Contrary to my blog title, I was patriotic this weekend. We journeyed up north and stayed longer than expected, ate more than necessary and had not internet connection. Henceforth my hiatus.
We also had a little mishap–or two. Henceforth my title.
Eldest broke his toe in a barefoot soccer match. He should have been wearing tennies, but impromptu backyard games make us forget to nab our sneakers before fully engaging.
On the same day, DH capsized his sailboat in the middle of the lake. When my father-in-law jumped in the speed boat to save him, I followed without thinking. In the trial and error process of rescuing DH, I ended up bruised and battered.
Eldest and I reluctantly wore black and blue.
The red, however, was all good news. Last year at an SCBWI conference, I heard an editor speak about a new book she had recently acquired. She was thrilled to have it in her hands and spoke enthusiastically about this YA novel.
Turns out Sisters Red was worthy of her praise. It’s not often I find a fairytale that really grabs me, but this book did. And it got me thinking. Did I love the book because of Jill Dembowski’s enthusiasm, or would I have loved it equally without her gushing about it?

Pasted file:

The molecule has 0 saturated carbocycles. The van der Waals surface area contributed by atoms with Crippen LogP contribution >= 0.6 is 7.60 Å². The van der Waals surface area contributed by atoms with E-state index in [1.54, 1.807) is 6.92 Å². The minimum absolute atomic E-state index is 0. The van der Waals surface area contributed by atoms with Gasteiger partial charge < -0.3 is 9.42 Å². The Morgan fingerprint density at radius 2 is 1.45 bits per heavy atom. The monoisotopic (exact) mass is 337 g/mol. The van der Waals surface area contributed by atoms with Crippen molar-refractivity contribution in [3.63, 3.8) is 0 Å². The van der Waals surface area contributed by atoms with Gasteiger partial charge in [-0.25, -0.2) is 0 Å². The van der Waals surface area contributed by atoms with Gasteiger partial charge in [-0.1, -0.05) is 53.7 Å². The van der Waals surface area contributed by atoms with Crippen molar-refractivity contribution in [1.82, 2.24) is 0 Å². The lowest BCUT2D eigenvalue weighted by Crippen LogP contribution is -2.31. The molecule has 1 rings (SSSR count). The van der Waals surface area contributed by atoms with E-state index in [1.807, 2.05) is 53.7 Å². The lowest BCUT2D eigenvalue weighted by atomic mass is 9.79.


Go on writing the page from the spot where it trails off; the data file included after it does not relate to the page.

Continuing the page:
I had no intention of buying this book as I scanned the shelves on Friday. Yet the title popped into my head after lying dormant for over a year, and something stirred deep within me. I knew I had to have it.
I was prepared to love it and I did. I was not prepared to rescue DH and I suffered for it by fumbling with a wet, heavy mast in gale force winds. Eldest was ill-prepared to kick the ball around and will pay a high price for his foolishness as marching season ramps up.
Preparation goes a long way in dictating how we experience things. It also plays a major role in how we present our writing.
A great novel deserves the undying love and respect of its author. We should be able to paint it with passion in a few choice words. If we can’t, we will end up with a battered a bruised hook. One that does nothing but highlight how ill-prepared were are to represent our writing.
How do you answer when someone asks, “What are you writing about?” Do you have an enthusiastic and engaging hook to present? One that will stir something deep inside and suck your potential readers in? Or, are you a bit unprepared and fumbling?